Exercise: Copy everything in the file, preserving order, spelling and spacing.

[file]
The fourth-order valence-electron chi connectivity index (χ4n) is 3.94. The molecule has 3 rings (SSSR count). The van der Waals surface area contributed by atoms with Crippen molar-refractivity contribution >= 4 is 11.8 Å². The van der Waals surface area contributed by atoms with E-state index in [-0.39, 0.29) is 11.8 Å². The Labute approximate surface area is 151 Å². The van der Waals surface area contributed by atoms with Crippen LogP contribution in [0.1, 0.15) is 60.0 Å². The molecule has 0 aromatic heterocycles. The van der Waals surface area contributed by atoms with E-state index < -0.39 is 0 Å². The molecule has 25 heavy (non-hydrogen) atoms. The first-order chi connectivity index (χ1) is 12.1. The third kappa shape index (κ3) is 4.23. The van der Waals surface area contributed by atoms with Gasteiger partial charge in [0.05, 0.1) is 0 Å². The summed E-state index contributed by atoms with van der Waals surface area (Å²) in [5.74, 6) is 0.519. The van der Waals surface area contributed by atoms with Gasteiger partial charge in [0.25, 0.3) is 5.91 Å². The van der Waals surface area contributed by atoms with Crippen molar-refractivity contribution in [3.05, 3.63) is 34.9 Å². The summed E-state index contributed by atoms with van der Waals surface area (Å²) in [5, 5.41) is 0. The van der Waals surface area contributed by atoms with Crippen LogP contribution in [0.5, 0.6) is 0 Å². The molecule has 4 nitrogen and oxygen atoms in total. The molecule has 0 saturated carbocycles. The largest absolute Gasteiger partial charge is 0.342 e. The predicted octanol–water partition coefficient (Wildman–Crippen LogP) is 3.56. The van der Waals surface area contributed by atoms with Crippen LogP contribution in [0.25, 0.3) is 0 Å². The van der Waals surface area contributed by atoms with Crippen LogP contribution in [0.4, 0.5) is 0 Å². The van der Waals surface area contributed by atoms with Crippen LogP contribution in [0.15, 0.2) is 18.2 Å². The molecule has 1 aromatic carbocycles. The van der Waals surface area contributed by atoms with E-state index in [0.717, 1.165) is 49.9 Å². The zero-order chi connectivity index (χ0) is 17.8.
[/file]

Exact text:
The fourth-order valence-electron chi connectivity index (χ4n) is 3.94. The molecule has 3 rings (SSSR count). The van der Waals surface area contributed by atoms with Crippen molar-refractivity contribution >= 4 is 11.8 Å². The van der Waals surface area contributed by atoms with E-state index in [-0.39, 0.29) is 11.8 Å². The Labute approximate surface area is 151 Å². The van der Waals surface area contributed by atoms with Crippen LogP contribution in [0.1, 0.15) is 60.0 Å². The molecule has 0 aromatic heterocycles. The van der Waals surface area contributed by atoms with E-state index < -0.39 is 0 Å². The molecule has 25 heavy (non-hydrogen) atoms. The first-order chi connectivity index (χ1) is 12.1. The third kappa shape index (κ3) is 4.23. The van der Waals surface area contributed by atoms with Gasteiger partial charge in [0.05, 0.1) is 0 Å². The summed E-state index contributed by atoms with van der Waals surface area (Å²) in [5.74, 6) is 0.519. The van der Waals surface area contributed by atoms with Gasteiger partial charge in [0.25, 0.3) is 5.91 Å². The van der Waals surface area contributed by atoms with Crippen molar-refractivity contribution in [3.05, 3.63) is 34.9 Å². The summed E-state index contributed by atoms with van der Waals surface area (Å²) in [5, 5.41) is 0. The van der Waals surface area contributed by atoms with Crippen LogP contribution in [0.5, 0.6) is 0 Å². The molecule has 4 nitrogen and oxygen atoms in total. The molecule has 0 saturated carbocycles. The largest absolute Gasteiger partial charge is 0.342 e. The predicted octanol–water partition coefficient (Wildman–Crippen LogP) is 3.56. The van der Waals surface area contributed by atoms with Crippen LogP contribution in [0.25, 0.3) is 0 Å². The van der Waals surface area contributed by atoms with Crippen LogP contribution in [0.4, 0.5) is 0 Å². The van der Waals surface area contributed by atoms with Crippen LogP contribution in [0.15, 0.2) is 18.2 Å². The molecule has 1 aromatic carbocycles. The van der Waals surface area contributed by atoms with E-state index in [0.717, 1.165) is 49.9 Å². The zero-order chi connectivity index (χ0) is 17.8.